In 1939 Leela Corman’s grandfather was caught up in the events of of the second world war. It isn’t so much the war that haunts her, but her grandfather.
Corman is walking home one day when an ordinary neighbourhood turns into something fantastical. Trees bend, roots and branches reach out for her, drawing her into the portal that’s formed between them. Through that portal, “in that life, my first child is still alive.” She doesn’t step into the portal. Instead she thinks about her grandfather. That’s just the first page of this five page comic. Corman accomplishes all of this—setting the scene, commenting on the boundaries between the external world and the imaginary, dropping a gut wrenching bombshell—in one page. This is efficient, evocative cartooning.
Page two is dedicated to her grandfather. It’s dominated by the trunk and roots of a dark tree and the image of her grandfather carrying a rifle. The roots mark off asymmetrical, odd-sized panels that explore the possibilities of a family story—which is the truth? It doesn’t matter, really; both are awful. I find the weight of the page interesting. The tree towers over everything, but the image of Corman’s grandfather and his brother hiding in a literal hole in the ground under the tree is powerful too. Those “nineteen others,” who hid in that hole with them, are just eyes peeking out from behind branches. This is emblematic of Corman’s cartooning throughout. She uses the page to its utmost, parcelling it out in unusual ways. I like the abundance of thick black ink and imperfect lines. (Dry brush making an appearance here?) I like the simplicity of her figures—it lets their gestures speak for themselves. Of everything in this comic, the leaves are rendered with the most tidiness.
Corman literalizes carrying one’s dead—her grandfather is a body, lacking distinguishing characteristics, who sits on her shoulders. She draws strength from his memory, but is weighed down by it too—just as she is by the memory of her daughter. She asks, “did he sometimes get sick of talking to people who’ve never held the corpse of a loved one in their arms?” Neither she nor her grandfather could move on. They are haunted by possibility and loss. Corman emphasizes this through repeated images of holes, boltholes, bodies making and finding space where they should not be able too, limbs twining together, inextricable. There is no moving on, she says, just moving forward. “We are just animals lying low. Animals are wired to survive. That is what looks like strength.”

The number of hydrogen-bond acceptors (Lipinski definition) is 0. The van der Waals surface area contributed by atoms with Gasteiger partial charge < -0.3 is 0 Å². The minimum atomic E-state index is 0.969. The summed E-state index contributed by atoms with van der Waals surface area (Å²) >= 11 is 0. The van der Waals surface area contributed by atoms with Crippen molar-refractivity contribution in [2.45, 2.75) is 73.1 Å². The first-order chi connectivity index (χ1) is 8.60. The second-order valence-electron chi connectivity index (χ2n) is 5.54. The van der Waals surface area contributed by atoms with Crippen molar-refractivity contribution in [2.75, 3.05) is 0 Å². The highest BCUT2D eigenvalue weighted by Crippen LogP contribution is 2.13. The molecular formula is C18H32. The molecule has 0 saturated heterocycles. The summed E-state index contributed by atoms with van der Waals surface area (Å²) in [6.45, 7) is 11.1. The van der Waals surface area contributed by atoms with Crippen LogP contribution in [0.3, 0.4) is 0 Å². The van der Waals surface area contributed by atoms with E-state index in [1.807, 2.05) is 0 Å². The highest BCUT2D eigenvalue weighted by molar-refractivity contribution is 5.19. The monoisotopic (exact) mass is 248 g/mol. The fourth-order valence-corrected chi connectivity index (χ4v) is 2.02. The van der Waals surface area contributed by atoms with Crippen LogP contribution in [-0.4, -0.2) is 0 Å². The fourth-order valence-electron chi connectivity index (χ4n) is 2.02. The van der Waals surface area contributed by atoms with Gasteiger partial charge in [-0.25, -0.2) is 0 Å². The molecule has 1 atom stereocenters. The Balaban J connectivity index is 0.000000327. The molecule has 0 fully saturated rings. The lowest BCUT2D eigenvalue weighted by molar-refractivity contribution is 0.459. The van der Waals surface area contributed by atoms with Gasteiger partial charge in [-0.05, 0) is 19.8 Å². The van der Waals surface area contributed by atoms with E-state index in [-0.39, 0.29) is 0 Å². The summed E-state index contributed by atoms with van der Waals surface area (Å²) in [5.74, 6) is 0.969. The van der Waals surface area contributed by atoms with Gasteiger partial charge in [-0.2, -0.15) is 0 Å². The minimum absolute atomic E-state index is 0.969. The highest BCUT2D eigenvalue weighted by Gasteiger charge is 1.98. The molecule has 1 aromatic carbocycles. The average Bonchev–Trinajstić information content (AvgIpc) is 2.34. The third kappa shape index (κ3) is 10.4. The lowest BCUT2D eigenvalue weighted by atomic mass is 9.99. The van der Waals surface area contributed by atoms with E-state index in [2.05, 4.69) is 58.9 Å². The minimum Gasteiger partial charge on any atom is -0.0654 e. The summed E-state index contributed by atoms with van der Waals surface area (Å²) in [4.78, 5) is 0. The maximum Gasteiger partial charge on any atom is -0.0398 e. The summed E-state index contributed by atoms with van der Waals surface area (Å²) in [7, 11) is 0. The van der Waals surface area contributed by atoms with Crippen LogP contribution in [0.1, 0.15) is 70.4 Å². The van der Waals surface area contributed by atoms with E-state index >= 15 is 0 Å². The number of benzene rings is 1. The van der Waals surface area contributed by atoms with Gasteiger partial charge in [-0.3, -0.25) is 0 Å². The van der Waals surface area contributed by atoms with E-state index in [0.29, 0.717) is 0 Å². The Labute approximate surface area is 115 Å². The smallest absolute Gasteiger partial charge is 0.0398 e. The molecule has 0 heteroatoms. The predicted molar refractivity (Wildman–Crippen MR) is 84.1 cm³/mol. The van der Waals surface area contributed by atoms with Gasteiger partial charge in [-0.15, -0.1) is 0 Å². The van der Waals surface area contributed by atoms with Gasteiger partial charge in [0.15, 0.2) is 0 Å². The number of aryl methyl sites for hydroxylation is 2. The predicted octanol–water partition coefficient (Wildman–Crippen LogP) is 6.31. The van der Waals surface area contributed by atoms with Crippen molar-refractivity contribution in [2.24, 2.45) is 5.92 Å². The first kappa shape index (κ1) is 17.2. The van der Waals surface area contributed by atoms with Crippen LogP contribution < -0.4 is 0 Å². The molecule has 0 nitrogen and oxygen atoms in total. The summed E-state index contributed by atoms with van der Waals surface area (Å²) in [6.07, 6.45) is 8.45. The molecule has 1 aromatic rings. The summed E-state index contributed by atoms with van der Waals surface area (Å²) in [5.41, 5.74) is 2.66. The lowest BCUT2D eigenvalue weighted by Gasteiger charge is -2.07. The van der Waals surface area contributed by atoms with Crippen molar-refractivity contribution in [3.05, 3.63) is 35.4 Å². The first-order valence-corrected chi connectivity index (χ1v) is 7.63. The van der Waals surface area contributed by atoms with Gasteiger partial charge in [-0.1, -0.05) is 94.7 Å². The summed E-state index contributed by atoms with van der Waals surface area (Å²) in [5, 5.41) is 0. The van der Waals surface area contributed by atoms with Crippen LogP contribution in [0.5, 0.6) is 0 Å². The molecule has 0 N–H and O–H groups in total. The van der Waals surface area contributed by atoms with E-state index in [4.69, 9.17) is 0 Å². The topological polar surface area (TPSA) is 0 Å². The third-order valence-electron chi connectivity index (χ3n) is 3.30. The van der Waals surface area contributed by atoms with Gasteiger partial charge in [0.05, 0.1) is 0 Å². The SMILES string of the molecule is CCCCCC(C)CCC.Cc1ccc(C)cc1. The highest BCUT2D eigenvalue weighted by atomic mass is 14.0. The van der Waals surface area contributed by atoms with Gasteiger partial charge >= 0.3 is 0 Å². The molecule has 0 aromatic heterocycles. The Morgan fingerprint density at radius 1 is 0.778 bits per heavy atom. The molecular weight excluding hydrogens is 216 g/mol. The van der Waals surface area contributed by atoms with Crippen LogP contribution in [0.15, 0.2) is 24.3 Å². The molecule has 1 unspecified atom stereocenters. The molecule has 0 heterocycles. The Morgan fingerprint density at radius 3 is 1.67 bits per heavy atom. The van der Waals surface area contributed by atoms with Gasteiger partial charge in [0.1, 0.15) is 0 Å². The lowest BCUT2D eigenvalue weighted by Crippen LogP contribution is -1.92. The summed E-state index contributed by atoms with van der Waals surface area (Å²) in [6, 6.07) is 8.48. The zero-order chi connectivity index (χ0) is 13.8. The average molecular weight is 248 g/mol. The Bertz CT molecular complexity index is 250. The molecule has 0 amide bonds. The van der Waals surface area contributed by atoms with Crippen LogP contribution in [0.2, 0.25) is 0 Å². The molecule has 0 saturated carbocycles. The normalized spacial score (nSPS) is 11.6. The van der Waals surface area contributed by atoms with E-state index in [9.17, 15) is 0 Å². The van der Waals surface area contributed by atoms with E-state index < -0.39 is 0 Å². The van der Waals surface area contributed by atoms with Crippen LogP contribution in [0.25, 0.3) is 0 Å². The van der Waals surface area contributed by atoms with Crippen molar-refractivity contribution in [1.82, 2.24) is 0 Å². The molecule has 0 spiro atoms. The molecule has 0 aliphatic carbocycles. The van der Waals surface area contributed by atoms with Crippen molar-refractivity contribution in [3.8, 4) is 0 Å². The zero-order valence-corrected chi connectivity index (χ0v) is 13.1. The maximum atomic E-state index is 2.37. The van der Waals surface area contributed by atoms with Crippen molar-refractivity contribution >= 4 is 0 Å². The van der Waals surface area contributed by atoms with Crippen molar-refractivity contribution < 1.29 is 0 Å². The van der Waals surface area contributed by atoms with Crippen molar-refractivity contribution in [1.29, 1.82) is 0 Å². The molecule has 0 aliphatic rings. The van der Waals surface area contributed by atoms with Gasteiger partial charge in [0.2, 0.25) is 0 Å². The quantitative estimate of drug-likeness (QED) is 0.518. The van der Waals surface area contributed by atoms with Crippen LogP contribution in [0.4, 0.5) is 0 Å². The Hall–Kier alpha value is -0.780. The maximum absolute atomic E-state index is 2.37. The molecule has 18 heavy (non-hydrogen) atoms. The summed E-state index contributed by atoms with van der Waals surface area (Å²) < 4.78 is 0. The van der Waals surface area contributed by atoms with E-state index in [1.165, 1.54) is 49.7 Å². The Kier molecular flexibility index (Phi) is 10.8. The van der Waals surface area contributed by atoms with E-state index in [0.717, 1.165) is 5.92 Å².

I don’t carry my dead. Mine is a family constantly dispersing, and my dead are all a generation or a continent removed. For my brother and me, it isn’t bodies, but a collage of faces, some of whom we never saw in person—our own lost generation. That kind of loss is haunting in its own way, though it’s nowhere near as visceral. But for all that I’ve never had someone close to me pass on, I do get what she means—it’s an animal thing, a human thing, to keep on going despite your scars. And Corman cuts down to the bone: her imagery and language is so clear (not Hemmingway simple, but clear) that empathy is impossible. You may not have felt what she feels, but you will feel with her, when reading.
Corman plays with the idea of strength. Is stoicism just the appearance of strength? What strength looks like? / What looks like strength? The question is carefully formulated. She may not always feel strong, carrying her dead and still going on, but it’s undeniable—present in her and her grandfather’s soldiering on; in those unbroken bodies; in those thick, black, imperfect lines and the comic’s existence. It’s not superheroism we’re dealing with her, but ordinary human strength. It’s not sexy but making art about depression, trauma, and loss is a wonderful, heroic act.
The comic ends with Corman and her grandfather curled up in the fetal position, in the lap of one of those ghost bodies, deep in those black woods. Is this comfort? Is this retreat? It’s ambiguous: the kind of ambiguity that comics does so well. It’s not that Corman failed to make herself clear, but that I can dwell for a moment in her ambiguities. The combination of pictures + words, without a camera to please, or laws of the physical world to obey, allows a particular, immersive intimacy. There’s something about tragic memoirs in comics form—the cartoonist represents and is represented without mediation from collaborators. And this comic, so personal, with so much of Corman on the page, is heartbreaking and heartening.